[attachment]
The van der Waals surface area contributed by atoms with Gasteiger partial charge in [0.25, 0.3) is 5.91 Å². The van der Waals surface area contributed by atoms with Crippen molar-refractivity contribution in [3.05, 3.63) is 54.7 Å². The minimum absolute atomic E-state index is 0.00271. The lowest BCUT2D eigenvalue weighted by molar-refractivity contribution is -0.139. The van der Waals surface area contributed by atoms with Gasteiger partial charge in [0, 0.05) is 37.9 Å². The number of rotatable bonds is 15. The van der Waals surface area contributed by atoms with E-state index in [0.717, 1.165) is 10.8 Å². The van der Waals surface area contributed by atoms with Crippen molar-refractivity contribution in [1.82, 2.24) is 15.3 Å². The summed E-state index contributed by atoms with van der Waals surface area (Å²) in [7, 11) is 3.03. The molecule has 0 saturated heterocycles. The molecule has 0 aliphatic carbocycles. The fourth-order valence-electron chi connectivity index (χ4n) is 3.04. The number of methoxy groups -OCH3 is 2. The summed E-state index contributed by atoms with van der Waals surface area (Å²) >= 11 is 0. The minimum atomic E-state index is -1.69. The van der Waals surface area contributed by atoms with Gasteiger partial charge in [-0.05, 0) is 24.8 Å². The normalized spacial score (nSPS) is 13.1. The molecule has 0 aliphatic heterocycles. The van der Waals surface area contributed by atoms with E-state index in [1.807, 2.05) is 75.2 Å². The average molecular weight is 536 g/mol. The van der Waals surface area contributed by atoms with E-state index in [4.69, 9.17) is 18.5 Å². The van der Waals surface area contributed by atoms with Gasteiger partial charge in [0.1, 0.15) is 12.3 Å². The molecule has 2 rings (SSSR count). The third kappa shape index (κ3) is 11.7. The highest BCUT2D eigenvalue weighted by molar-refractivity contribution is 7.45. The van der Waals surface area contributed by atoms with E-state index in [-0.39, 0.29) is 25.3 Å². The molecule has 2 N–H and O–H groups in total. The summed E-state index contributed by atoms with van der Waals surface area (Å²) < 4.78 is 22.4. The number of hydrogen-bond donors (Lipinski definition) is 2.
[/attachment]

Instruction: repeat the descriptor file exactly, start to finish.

The van der Waals surface area contributed by atoms with Gasteiger partial charge in [0.25, 0.3) is 5.91 Å². The van der Waals surface area contributed by atoms with Crippen molar-refractivity contribution in [3.05, 3.63) is 54.7 Å². The minimum absolute atomic E-state index is 0.00271. The lowest BCUT2D eigenvalue weighted by molar-refractivity contribution is -0.139. The van der Waals surface area contributed by atoms with Gasteiger partial charge in [0, 0.05) is 37.9 Å². The number of rotatable bonds is 15. The van der Waals surface area contributed by atoms with E-state index in [0.717, 1.165) is 10.8 Å². The van der Waals surface area contributed by atoms with Crippen molar-refractivity contribution in [1.82, 2.24) is 15.3 Å². The summed E-state index contributed by atoms with van der Waals surface area (Å²) in [7, 11) is 3.03. The molecule has 0 saturated heterocycles. The molecule has 0 aliphatic carbocycles. The fourth-order valence-electron chi connectivity index (χ4n) is 3.04. The number of methoxy groups -OCH3 is 2. The summed E-state index contributed by atoms with van der Waals surface area (Å²) >= 11 is 0. The minimum atomic E-state index is -1.69. The van der Waals surface area contributed by atoms with Gasteiger partial charge in [-0.05, 0) is 24.8 Å². The normalized spacial score (nSPS) is 13.1. The molecule has 0 aliphatic heterocycles. The van der Waals surface area contributed by atoms with E-state index in [1.807, 2.05) is 75.2 Å². The average molecular weight is 536 g/mol. The van der Waals surface area contributed by atoms with E-state index in [4.69, 9.17) is 18.5 Å². The van der Waals surface area contributed by atoms with Gasteiger partial charge in [0.1, 0.15) is 12.3 Å². The molecule has 2 rings (SSSR count). The third kappa shape index (κ3) is 11.7. The highest BCUT2D eigenvalue weighted by molar-refractivity contribution is 7.45. The van der Waals surface area contributed by atoms with E-state index in [-0.39, 0.29) is 25.3 Å². The molecule has 2 N–H and O–H groups in total. The summed E-state index contributed by atoms with van der Waals surface area (Å²) < 4.78 is 22.4. The number of hydrogen-bond donors (Lipinski definition) is 2.